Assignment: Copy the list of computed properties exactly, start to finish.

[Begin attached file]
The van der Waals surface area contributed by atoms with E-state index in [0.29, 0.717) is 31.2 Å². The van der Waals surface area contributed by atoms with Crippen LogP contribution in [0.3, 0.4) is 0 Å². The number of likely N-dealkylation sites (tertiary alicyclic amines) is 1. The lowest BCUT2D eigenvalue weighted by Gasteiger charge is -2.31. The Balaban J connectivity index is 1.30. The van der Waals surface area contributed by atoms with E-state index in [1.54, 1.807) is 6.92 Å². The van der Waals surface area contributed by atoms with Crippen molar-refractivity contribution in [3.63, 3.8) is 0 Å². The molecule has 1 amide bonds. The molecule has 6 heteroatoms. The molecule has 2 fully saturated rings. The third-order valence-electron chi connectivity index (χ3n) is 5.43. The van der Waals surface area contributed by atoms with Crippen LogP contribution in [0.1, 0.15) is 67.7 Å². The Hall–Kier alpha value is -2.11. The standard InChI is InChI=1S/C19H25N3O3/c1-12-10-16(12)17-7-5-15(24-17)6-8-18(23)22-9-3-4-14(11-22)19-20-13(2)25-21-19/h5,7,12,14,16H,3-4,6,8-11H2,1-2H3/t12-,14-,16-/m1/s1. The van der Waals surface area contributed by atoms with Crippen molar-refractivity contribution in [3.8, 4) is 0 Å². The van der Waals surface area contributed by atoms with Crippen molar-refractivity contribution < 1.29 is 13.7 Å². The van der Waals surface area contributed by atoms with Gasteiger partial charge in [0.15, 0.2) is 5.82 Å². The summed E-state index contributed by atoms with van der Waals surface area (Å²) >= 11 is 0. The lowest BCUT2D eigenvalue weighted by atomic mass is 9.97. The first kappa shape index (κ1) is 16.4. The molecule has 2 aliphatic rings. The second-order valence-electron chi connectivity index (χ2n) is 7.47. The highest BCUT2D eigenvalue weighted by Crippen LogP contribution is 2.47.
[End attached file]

The van der Waals surface area contributed by atoms with E-state index in [0.29, 0.717) is 31.2 Å². The van der Waals surface area contributed by atoms with Crippen LogP contribution in [0.3, 0.4) is 0 Å². The number of likely N-dealkylation sites (tertiary alicyclic amines) is 1. The lowest BCUT2D eigenvalue weighted by Gasteiger charge is -2.31. The Balaban J connectivity index is 1.30. The van der Waals surface area contributed by atoms with E-state index in [1.54, 1.807) is 6.92 Å². The van der Waals surface area contributed by atoms with Crippen molar-refractivity contribution in [3.63, 3.8) is 0 Å². The molecule has 1 amide bonds. The molecule has 6 heteroatoms. The molecule has 2 fully saturated rings. The third-order valence-electron chi connectivity index (χ3n) is 5.43. The van der Waals surface area contributed by atoms with Crippen LogP contribution in [0.1, 0.15) is 67.7 Å². The Hall–Kier alpha value is -2.11. The standard InChI is InChI=1S/C19H25N3O3/c1-12-10-16(12)17-7-5-15(24-17)6-8-18(23)22-9-3-4-14(11-22)19-20-13(2)25-21-19/h5,7,12,14,16H,3-4,6,8-11H2,1-2H3/t12-,14-,16-/m1/s1. The van der Waals surface area contributed by atoms with Crippen molar-refractivity contribution in [3.8, 4) is 0 Å². The van der Waals surface area contributed by atoms with Crippen molar-refractivity contribution < 1.29 is 13.7 Å². The van der Waals surface area contributed by atoms with Gasteiger partial charge in [0.15, 0.2) is 5.82 Å². The summed E-state index contributed by atoms with van der Waals surface area (Å²) >= 11 is 0. The lowest BCUT2D eigenvalue weighted by atomic mass is 9.97. The first kappa shape index (κ1) is 16.4. The molecule has 2 aliphatic rings. The second-order valence-electron chi connectivity index (χ2n) is 7.47. The highest BCUT2D eigenvalue weighted by Crippen LogP contribution is 2.47.